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32
Mean SVM for large scale visual classication
 in Proc. IEEE Int’l Conf. on Computer Vision and Pattern Recognition
, 2012
"... PmSVM (Power Mean SVM), a classifier that trains significantly faster than stateoftheart linear and nonlinear SVM solvers in large scale visual classification tasks, is presented. PmSVM also achieves higher accuracies. A scalable learning method for large vision problems, e.g., with millions ..."
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Cited by 10 (6 self)
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PmSVM (Power Mean SVM), a classifier that trains significantly faster than stateoftheart linear and nonlinear SVM solvers in large scale visual classification tasks, is presented. PmSVM also achieves higher accuracies. A scalable learning method for large vision problems, e.g., with millions of examples or dimensions, is a key component in many current vision systems. Recent progresses have enabled linear classifiers to efficiently process such large scale problems. Linear classifiers, however, usually have inferior accuracies in vision tasks. Nonlinear classifiers, on the other hand, may take weeks or even years to train. We propose a power mean kernel and present an efficient learning algorithm through gradient approximation. The power mean kernel family include as special cases many popular additive kernels. Empirically, PmSVM is up to 5 times faster than LIBLINEAR, and two times faster than stateoftheart additive kernel classifiers. In terms of accuracy, it outperforms stateoftheart additive kernel implementations, and has major advantages over linear SVM. 1.
Largescale logistic regression and linear support vector machines using Spark
 in Proceedings of the IEEE International Conference on Big Data
, 2014
"... AbstractLogistic regression and linear SVM are useful methods for largescale classification. However, their distributed implementations have not been well studied. Recently, because of the inefficiency of the MapReduce framework on iterative algorithms, Spark, an inmemory clustercomputing platf ..."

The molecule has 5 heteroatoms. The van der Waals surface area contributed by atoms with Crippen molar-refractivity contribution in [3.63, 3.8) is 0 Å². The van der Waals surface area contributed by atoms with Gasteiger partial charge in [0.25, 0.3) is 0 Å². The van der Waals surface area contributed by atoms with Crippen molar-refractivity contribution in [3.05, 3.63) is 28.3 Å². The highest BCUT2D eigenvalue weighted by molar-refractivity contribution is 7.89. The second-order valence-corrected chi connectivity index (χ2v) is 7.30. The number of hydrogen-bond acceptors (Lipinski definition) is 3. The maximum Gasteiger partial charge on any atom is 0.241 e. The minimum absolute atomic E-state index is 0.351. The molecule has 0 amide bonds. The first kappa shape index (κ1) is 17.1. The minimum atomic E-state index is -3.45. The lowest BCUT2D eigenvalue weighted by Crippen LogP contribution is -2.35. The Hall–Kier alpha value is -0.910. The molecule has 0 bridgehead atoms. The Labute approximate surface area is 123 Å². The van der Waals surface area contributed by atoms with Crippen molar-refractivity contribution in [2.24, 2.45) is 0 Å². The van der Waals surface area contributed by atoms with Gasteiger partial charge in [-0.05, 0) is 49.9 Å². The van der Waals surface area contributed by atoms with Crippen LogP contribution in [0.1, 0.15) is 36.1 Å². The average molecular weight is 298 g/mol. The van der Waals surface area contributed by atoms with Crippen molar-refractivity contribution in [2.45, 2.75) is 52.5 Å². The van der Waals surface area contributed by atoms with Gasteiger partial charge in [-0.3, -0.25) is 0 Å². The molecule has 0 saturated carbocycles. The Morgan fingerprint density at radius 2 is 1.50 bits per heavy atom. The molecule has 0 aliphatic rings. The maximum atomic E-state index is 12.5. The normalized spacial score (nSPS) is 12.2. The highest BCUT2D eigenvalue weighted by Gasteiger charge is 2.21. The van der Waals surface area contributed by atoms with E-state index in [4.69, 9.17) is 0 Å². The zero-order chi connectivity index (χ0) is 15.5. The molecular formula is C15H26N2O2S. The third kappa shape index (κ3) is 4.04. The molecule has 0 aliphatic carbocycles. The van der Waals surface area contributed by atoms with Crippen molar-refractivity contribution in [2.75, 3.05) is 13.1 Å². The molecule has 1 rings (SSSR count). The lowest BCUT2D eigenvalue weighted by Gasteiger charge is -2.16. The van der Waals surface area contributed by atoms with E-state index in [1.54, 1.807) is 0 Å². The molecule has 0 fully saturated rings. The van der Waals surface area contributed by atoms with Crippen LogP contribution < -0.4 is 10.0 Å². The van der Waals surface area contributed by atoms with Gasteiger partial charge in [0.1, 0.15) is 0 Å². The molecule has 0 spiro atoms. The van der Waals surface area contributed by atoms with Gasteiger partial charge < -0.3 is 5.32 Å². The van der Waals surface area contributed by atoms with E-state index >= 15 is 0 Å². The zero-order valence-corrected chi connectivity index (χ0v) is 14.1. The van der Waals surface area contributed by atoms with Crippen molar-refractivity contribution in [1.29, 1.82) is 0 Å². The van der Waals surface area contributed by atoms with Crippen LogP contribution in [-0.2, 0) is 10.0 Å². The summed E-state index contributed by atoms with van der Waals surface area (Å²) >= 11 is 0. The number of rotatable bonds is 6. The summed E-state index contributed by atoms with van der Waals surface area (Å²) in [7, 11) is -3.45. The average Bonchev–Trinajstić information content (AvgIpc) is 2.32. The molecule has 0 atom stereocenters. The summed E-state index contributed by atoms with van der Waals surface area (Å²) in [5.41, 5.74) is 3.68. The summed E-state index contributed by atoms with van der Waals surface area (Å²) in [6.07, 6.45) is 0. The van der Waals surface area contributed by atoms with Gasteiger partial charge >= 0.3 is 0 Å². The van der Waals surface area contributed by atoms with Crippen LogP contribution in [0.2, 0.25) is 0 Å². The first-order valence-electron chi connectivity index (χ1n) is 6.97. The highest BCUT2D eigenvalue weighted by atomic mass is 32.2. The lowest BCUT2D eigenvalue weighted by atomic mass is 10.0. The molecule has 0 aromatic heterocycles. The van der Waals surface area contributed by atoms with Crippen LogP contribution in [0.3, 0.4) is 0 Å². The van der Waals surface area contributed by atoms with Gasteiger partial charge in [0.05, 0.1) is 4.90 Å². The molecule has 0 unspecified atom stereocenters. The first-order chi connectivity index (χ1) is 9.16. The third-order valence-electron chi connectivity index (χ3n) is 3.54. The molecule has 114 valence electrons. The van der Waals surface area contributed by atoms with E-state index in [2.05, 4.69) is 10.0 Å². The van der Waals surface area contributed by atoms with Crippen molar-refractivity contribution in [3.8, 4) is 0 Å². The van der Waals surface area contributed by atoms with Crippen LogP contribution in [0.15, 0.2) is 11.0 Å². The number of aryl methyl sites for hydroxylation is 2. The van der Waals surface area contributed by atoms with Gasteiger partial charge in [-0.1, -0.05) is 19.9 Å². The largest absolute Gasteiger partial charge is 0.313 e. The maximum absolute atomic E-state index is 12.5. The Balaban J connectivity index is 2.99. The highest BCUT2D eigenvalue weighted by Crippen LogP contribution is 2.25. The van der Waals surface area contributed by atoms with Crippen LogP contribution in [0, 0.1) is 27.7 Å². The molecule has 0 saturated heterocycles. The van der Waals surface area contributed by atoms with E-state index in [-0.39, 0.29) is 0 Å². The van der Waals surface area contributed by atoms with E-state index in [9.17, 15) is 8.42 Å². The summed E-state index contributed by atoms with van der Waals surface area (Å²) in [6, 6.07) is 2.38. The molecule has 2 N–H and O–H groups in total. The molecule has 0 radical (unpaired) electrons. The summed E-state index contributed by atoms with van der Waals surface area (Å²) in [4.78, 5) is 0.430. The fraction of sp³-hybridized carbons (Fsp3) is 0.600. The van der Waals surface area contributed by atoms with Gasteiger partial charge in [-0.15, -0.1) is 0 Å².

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Cited by 7 (4 self)
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AbstractLogistic regression and linear SVM are useful methods for largescale classification. However, their distributed implementations have not been well studied. Recently, because of the inefficiency of the MapReduce framework on iterative algorithms, Spark, an inmemory clustercomputing platform, has been proposed. It has emerged as a popular framework for largescale data processing and analytics. In this work, we consider a distributed Newton method for solving logistic regression as well linear SVM and implement it on Spark. We carefully examine many implementation issues significantly affecting the running time and propose our solutions. After conducting thorough empirical investigations, we release an efficient and easytouse tool for the Spark community.
Largescale Linear RankSVM
"... Linear rankSVM is one of the widely used methods for learning to rank. Although its performance may be inferior to nonlinear methods such as kernel rankSVM and gradient boosting decision trees, linear rankSVM is useful to quickly produce a baseline model. Furthermore, following the recent developmen ..."
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Cited by 3 (1 self)